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On Thursday, the Cybersecurity and Infrastructure Security Agency (CISA) released guidance to help state and local jurisdictions and the private sector identify and manage their essential workforce while responding to COVID-19.
As the nation comes together to slow the spread of COVID-19, on March 16, President Donald Trump issued updated Coronavirus Guidance for America. This guidance states that:
“If you work in a critical infrastructure industry, as defined by the Department of Homeland Security, such as health care services and pharmaceutical and food supply, you have a special responsibility to maintain your normal work schedule.”
CISA executes the Secretary of Homeland Security’s responsibilities as assigned under the Homeland Security Act of 2002 to provide strategic guidance, promote a national unity of effort, and coordinate the overall federal effort to ensure the security and resilience of the nation's critical infrastructure. The list of essential critical infrastructure workers was developed in coordination with federal agencies and the private sector as a guide to help decision-makers within communities understand how to ensure continuity of essential functions and critical workforce as they consider COVID-related restrictions in certain communities (e.g., shelter-in-place).
The list can also inform critical infrastructure community decision-making to determine the sectors, subsectors, segments or critical functions that should continue normal operations, appropriately modified to account for Centers for Disease Control (CDC) workforce and customer protection guidance. These critical functions include, but are not limited to, systems that support health care personnel (e.g., doctors, nurses, laboratory personnel, etc.), the food industry (e.g., retail groceries and pharmacies), communication providers (e.g., operator, call centers, IT data centers), defense systems support, law enforcement, public works, and other essential operations. Workers who support these critical functions are necessary to keep critical systems and assets working.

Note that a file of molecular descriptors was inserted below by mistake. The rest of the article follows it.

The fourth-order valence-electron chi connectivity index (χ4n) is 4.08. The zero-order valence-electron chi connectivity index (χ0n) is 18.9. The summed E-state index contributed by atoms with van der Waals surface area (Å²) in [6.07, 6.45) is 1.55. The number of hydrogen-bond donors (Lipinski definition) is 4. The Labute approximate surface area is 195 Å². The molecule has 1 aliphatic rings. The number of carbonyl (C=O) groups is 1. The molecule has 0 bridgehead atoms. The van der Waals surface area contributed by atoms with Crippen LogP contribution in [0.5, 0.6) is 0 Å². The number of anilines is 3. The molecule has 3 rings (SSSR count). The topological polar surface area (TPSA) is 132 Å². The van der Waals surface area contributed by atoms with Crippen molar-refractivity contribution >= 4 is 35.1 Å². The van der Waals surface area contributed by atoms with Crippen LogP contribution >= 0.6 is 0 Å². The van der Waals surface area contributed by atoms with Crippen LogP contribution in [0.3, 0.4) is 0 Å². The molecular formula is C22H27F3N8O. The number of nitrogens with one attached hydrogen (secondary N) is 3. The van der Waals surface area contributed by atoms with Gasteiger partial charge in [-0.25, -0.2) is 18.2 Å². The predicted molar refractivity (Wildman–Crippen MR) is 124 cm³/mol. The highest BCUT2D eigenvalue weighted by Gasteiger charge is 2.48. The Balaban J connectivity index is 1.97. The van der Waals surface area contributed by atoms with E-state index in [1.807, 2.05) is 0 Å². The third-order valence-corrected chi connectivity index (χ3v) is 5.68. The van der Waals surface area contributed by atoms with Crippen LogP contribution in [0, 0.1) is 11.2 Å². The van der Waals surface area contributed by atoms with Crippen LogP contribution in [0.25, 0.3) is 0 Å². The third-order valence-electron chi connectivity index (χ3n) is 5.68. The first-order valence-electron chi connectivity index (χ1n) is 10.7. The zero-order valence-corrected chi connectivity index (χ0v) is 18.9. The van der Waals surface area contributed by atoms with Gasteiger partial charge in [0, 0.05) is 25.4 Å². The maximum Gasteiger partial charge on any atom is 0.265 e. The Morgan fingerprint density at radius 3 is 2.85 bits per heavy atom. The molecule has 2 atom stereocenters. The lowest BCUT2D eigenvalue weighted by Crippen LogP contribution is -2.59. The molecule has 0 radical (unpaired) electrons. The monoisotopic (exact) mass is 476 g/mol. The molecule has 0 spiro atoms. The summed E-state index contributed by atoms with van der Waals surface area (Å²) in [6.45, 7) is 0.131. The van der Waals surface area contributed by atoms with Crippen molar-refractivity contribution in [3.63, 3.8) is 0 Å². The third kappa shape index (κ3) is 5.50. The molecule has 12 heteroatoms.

“As the nation comes together to slow the spread of COVID-19, everyone has a role to play in protecting public health and safety. Many of the men and women who work across our nation’s critical infrastructure industries are hard at work keeping the lights on, water flowing from the tap, groceries on the shelves, among other countless essential services,” said Christopher Krebs, CISA director. “As the nation’s risk adviser, this list is meant to provide additional guidance to state and local partners, as well as industry, building on the president’s statement that critical infrastructure industries have a special responsibility to keep normal operations. We’re providing recommendations for these partners as they carry out their mission to keep their communities safe, healthy and resilient. And on behalf of CISA, we thank the brave men and women who continue these essential jobs in challenging times.”
The list of essential critical infrastructure workers was developed using existing data and analysis, including publicly available analysis done by the President’s National Infrastructure Advisory Council in 2007. The list does not impose any mandates on state or local jurisdictions or private companies.
CISA will use this list to support federal, state, local, tribal and territorial government response to COVID-19. To view the full list of essential critical infrastructure workers and to learn more about CISA’s efforts, visit www.cisa.gov/coronavirus.
As part of Gov. Andrew Cuomo’s workforce reduction mandates, it states: “Any other business may be deemed essential after requesting an opinion from the Empire State Development Corporation, which shall review and grant such request, should it determine that it is in the best interest of the state to have the workforce continue at full capacity in order to properly respond to this disaster.”